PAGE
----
The saddest, most precious words I've ever heard.
|Has everyone heard the saying that the dead will linger until all loved ones have said goodbye? I've never believed it, and even witnessing it myself, as my dad lay dying, I remain unconvinced.
My parents had the textbook WW2 marriage. Wounded in Iwo Jima, my dad spent months and months in rehabilitation. He was released from care, still with a body full of shrapnel and a hole in his back. That bullet came from the enemy and punctured one lung.
On the sly, my mom's older sister had been sending pictures of my mom to WW2 soldiers. My dad was one of them. Not long after they were united, they married and had five children.
My oldest brother was born so quickly, everyone was counting on their fingers. Apparently, the first child was conceived on their honeymoon.
My mom was stern, my dad, stoic. For the siblings, our childhood was tumultuous. If the acronym, PTSD and by extension, 'Post traumatic stress disorder" could be applied to people, that would be us. Privately, as my mom would we horrified, my siblings and I all speculated she might have suffered from bipolar disorder. Maybe it was the strain of worrying about five kids, and my dad.
Marriage wasn't always peaches and roses, rainbows and laughter for my parents. Mom fought with silence. She'd command one of the siblings, "Please ask your father to pass me the butter." She never understood why he whistled when they were fighting. She even asked me one time! My thought was, maybe it calms him down because he's upset. They never exchanged a harsh word in front of us, but the silence hurt more than words.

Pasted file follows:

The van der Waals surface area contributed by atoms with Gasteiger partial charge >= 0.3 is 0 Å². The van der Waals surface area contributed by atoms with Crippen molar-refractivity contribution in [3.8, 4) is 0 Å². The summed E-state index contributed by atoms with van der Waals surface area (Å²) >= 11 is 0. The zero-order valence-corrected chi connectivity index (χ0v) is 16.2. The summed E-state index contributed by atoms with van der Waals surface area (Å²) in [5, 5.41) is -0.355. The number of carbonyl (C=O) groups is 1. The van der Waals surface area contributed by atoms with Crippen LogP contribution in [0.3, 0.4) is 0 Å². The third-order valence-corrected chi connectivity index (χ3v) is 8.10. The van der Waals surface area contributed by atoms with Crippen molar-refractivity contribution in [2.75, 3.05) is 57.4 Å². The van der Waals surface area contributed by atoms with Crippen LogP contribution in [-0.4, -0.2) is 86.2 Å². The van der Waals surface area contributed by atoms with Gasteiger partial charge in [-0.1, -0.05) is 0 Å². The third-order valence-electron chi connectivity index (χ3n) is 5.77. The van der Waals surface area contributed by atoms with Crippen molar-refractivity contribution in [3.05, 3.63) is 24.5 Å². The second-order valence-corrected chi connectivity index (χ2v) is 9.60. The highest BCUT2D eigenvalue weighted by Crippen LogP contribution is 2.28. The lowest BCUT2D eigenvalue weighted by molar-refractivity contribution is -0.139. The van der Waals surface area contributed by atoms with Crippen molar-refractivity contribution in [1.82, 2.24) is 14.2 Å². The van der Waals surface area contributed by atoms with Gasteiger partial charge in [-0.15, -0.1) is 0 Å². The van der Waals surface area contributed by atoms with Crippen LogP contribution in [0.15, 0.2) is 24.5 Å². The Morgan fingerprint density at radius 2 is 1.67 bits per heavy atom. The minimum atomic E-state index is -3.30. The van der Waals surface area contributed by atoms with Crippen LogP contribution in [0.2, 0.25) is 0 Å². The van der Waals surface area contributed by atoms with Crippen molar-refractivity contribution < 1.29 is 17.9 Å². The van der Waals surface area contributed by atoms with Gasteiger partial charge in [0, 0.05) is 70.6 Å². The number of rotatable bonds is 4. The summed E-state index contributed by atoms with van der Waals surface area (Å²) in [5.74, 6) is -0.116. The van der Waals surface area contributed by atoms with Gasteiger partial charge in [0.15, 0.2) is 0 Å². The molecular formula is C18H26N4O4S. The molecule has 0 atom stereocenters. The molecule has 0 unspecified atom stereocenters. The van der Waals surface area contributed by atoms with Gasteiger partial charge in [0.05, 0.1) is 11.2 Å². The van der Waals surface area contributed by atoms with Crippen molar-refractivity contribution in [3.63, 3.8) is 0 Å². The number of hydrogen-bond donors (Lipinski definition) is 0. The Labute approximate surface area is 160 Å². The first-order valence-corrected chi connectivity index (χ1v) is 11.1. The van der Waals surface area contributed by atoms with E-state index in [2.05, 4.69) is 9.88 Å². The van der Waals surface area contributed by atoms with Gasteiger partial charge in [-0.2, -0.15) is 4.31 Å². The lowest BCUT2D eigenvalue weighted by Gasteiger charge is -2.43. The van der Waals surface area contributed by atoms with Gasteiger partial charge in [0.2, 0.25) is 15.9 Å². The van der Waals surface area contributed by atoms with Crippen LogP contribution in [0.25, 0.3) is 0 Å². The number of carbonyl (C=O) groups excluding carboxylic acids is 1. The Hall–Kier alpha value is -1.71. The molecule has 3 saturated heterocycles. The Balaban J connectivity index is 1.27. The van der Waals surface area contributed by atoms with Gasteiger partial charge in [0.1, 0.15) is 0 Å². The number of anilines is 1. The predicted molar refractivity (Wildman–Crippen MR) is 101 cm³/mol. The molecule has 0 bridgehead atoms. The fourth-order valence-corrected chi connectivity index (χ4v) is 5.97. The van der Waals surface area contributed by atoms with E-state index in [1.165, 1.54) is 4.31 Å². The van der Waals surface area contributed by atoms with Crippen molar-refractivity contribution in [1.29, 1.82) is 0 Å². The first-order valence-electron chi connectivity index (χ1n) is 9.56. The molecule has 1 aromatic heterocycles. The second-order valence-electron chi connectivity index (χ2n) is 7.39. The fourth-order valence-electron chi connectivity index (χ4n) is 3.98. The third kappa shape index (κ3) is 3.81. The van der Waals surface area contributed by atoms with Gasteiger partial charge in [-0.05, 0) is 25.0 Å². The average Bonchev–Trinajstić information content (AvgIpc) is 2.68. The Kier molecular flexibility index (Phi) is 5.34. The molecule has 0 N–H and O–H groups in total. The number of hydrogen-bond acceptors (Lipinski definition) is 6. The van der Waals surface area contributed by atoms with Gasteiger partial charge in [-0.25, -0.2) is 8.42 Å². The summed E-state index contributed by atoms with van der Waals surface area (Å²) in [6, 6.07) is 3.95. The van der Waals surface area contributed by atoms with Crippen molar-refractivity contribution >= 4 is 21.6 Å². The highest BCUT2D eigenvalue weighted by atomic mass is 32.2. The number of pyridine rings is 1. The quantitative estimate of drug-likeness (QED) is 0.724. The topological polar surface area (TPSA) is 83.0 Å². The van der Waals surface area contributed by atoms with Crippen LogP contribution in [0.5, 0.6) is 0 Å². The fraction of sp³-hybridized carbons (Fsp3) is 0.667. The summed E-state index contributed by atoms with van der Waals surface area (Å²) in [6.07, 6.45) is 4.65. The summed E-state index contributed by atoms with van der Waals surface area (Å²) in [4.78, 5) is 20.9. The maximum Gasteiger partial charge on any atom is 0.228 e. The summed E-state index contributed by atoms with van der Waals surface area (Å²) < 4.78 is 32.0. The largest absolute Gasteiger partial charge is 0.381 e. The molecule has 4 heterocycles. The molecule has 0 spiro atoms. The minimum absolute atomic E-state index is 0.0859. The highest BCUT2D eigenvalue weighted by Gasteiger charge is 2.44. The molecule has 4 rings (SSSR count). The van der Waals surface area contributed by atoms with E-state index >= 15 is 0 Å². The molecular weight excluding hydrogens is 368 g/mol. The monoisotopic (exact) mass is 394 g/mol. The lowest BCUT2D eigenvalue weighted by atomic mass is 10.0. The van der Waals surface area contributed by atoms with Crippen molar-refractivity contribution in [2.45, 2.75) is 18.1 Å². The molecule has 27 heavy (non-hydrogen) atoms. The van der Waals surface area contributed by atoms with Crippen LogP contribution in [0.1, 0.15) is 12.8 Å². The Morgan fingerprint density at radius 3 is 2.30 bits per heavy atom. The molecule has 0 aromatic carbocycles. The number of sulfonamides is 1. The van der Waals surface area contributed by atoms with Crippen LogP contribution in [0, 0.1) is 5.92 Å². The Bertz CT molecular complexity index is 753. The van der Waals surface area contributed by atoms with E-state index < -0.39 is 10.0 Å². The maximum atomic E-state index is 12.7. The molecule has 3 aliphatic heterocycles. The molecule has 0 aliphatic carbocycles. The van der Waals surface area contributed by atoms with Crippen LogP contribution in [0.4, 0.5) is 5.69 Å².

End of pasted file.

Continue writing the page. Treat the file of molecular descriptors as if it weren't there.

My dad had his first heart attack when he was only fifty years old. It remained a medical issue for his entire life. And it terrified my mom.
What made my parents unique? The list is endless. What lingers in my mind are the endearments they used. Mom never called Dad by his first name and vice-versa. Dad was Sweetheart and Mom was Honey.
All the family came from various states when we heard our dad was taking a turn for the worst. Brothers and sisters, nephews and nieces, and and grandchildren all visited him with him on the same day. No one knew that day would be his last.
When I first waked into his room, somehow, no matter how odd it sounds, I swear to this day he looked at me and said, "I'm done." But how was that possible through an oxygen mask? I've decided not to explain away the phenomenon.
I was the last one to see him alive, somewhere around ten at night. Agitated as I stood by his bed, his hands were flaying and he kept reaching for me and grunting. He wanted to get out of the hospital. I left, blinking away tears so my mom wouldn't get even more upset.
The phone rang around midnight. Dad had died. His heart finally gave out.
Everyone gathered in the cold hospital room, my dad laid out with nothing covering him. I asked the nurse, "Can't you put at least a sheet over him?"
One by one, we had our last, private look at Dad. He looked so peaceful, a relief for everyone because he suffered so in the end. I think my mom took a Xanax or something because she was sitting quietly in a chair behind all of us. Then it was her turn.
"Oh, sweetheart, I'm going to miss you so."
Four years later, I still cry every time I remember her words.
Newsfeed challenge. Song with the lyrics "honey and sweetheart" gave inspiration, and the strength to write these words.